So, what do you make out of the story? That 92% of management graduates in India land up with a job. Now, take a look at the data from the All India Survey of Higher Education, which was the basis for the preceding post in this site, And you thought an MBA degree is so exclusive. According to it, as many as 5.6 lakh students enrolled in management programs in 2010-11, the latest year for which the data is available. In 2012-13, which was the enrollment year for 2014 batch, that number must have been more. Even if we assume that it is the same as it was in 2010-11 (approx 5.5 lakh) and further assume that only 70% would complete it, going by the 92% figure, it means more than 3.5 lakh of those will land up with a job.

Now, let us look at how the Graduate Management Admission Council arrive at this 92% figure? By doing a survey among 111 universities in 20 countries. What is India’s share? We do not know, but it is safe to assume that it cannot be more than 10-12 at best. And which are these institutes/universities? Are they representative of all of India’s management schools? Or are they just the  tier-1 schools like the IIMs, ISB and FMS?

These are questions that must be asked. While the survey may be right in its own way if it says it is true only about tier 1 schools, the story does not even vaguely mentions that—such as “top B schools”. Without that, it means that it is true for whole of Indian management schools.

Exactly the kind of stuff that the mushrooming private management schools in India want to quote while selling a dream to unsuspecting students and parents.

This is the danger of relying on data without questioning what that data represents. Data today surely means more credibility. But it will soon lose that credibility if it is not questioned, not understood or not put in the proper context. Nice visualizations cannot compensate for lack of authenticity and context.

Data journalism is not so much about data as it is about journalism.

[Shyamanuja Das is a former editor and is currently a director at market research firm, Juxt.  He advises businesses, investors and marketers on effective use of public data and teaches data journalism. He is a co-founder of DataJourno


Welcome to DataJourno

Welcome to DataJourno, a small but sincere initiative to popularize data journalism in India.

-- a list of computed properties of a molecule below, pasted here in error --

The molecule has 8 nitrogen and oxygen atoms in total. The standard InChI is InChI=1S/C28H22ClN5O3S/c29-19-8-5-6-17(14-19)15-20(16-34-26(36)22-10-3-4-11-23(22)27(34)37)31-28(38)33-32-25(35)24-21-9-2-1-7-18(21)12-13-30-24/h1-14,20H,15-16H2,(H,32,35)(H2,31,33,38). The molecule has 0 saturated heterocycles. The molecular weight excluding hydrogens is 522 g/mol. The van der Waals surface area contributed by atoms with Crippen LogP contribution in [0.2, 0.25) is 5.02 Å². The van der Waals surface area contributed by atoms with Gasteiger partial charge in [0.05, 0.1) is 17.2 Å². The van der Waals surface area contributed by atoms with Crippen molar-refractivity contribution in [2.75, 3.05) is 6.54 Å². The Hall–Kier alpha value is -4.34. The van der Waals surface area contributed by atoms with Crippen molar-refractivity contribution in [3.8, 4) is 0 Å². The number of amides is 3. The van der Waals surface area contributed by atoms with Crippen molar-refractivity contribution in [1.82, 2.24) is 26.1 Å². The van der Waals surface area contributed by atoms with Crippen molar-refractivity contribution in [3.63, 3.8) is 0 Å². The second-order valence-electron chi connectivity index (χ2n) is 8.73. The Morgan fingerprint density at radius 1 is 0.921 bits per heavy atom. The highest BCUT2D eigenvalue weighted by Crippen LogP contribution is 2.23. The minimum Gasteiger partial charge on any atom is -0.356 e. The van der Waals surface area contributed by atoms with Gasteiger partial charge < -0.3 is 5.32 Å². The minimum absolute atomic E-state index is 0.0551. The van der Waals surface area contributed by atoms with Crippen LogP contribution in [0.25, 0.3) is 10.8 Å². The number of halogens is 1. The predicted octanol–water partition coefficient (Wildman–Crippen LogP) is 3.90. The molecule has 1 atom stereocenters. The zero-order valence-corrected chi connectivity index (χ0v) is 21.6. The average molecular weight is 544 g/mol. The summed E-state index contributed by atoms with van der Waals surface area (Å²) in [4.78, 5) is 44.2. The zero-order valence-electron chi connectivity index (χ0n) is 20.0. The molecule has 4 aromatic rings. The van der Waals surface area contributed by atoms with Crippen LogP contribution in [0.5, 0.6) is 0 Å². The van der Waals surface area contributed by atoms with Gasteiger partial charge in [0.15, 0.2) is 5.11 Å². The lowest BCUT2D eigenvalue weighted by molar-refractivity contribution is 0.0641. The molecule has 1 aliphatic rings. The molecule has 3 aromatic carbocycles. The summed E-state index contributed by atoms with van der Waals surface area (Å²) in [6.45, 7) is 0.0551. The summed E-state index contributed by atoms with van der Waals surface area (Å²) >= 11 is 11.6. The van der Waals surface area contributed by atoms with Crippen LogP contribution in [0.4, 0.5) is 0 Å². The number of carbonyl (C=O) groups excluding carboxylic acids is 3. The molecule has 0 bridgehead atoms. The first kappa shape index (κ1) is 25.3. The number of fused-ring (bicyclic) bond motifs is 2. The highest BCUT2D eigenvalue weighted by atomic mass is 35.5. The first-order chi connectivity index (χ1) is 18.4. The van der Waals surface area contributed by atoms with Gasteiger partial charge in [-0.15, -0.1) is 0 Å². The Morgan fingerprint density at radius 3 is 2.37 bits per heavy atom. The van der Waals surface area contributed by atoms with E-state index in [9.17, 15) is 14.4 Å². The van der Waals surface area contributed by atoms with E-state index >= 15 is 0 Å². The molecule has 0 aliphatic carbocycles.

Data journalism is an idea whose time has come.

As a concept, it is certainly not new. For years, journalists have used data to support their stories, to analyze trends and once in a while, to create hypotheses to probe. The stories created through those means have been as popular and successful as any other story.

But a few things have changed in recent years which have raised a renewed interest in data journalism.

The most practical reason is the availability of tools that makes handling data far easier. Earlier, only those journalists who had a mastery over numbers could play with the data. Areas of journalism where this was important in any case—such as business journalism—saw fairly good examples of data journalism. This was also the reason why, in the minds of other journalists, data journalism came to be strongly associated with business journalism. But with the availability of easy-to-use tools these days, a journalist need not be an expert mathematician or statistician to analyze data and find out interesting trends. That suddenly makes data journalism a viable tool for any journalist.

Another reason which has raised interest in data journalism, of late, is the availability of plenty of data. Again, earlier, it is only listed business firms that released data. With the open data movement getting stronger and stronger, governments across the world are releasing far more data (mostly online these days). More importantly, those data are comparatively recent and can be meaningfully used. This makes the work of journalists far easier. They can focus on their core area—that is getting a scoop or analyzing a trend, based on their understanding of the area—without taking rounds of government ministries and agencies, just to get a report.